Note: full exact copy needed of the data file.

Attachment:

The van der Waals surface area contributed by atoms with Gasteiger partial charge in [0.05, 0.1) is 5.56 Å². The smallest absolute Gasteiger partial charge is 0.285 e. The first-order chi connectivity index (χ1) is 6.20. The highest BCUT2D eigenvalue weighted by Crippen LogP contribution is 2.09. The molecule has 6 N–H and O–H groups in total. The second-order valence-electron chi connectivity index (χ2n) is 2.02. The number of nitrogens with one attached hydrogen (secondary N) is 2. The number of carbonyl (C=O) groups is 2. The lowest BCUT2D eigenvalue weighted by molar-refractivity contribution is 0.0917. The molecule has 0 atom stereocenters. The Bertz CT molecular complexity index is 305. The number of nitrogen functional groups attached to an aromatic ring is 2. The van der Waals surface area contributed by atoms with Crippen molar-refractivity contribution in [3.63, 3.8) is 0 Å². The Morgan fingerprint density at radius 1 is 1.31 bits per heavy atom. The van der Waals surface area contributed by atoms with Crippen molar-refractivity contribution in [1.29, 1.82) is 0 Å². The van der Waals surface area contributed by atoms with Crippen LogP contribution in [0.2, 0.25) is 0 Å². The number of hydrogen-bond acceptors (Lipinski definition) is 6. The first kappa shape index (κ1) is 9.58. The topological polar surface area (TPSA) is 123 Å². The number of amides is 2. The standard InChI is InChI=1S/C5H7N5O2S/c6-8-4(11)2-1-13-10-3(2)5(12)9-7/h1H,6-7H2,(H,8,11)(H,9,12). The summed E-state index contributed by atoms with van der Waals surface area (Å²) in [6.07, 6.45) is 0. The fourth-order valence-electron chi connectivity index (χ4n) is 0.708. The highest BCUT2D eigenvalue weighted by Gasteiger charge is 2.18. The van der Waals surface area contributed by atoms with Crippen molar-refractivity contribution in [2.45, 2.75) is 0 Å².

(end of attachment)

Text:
The van der Waals surface area contributed by atoms with Gasteiger partial charge in [0.05, 0.1) is 5.56 Å². The smallest absolute Gasteiger partial charge is 0.285 e. The first-order chi connectivity index (χ1) is 6.20. The highest BCUT2D eigenvalue weighted by Crippen LogP contribution is 2.09. The molecule has 6 N–H and O–H groups in total. The second-order valence-electron chi connectivity index (χ2n) is 2.02. The number of nitrogens with one attached hydrogen (secondary N) is 2. The number of carbonyl (C=O) groups is 2. The lowest BCUT2D eigenvalue weighted by molar-refractivity contribution is 0.0917. The molecule has 0 atom stereocenters. The Bertz CT molecular complexity index is 305. The number of nitrogen functional groups attached to an aromatic ring is 2. The van der Waals surface area contributed by atoms with Crippen molar-refractivity contribution in [3.63, 3.8) is 0 Å². The Morgan fingerprint density at radius 1 is 1.31 bits per heavy atom. The van der Waals surface area contributed by atoms with Crippen molar-refractivity contribution in [1.29, 1.82) is 0 Å². The van der Waals surface area contributed by atoms with Crippen LogP contribution in [0.2, 0.25) is 0 Å². The number of hydrogen-bond acceptors (Lipinski definition) is 6. The first kappa shape index (κ1) is 9.58. The topological polar surface area (TPSA) is 123 Å². The number of amides is 2. The standard InChI is InChI=1S/C5H7N5O2S/c6-8-4(11)2-1-13-10-3(2)5(12)9-7/h1H,6-7H2,(H,8,11)(H,9,12). The summed E-state index contributed by atoms with van der Waals surface area (Å²) in [6.07, 6.45) is 0. The fourth-order valence-electron chi connectivity index (χ4n) is 0.708. The highest BCUT2D eigenvalue weighted by Gasteiger charge is 2.18. The van der Waals surface area contributed by atoms with Crippen molar-refractivity contribution in [2.45, 2.75) is 0 Å².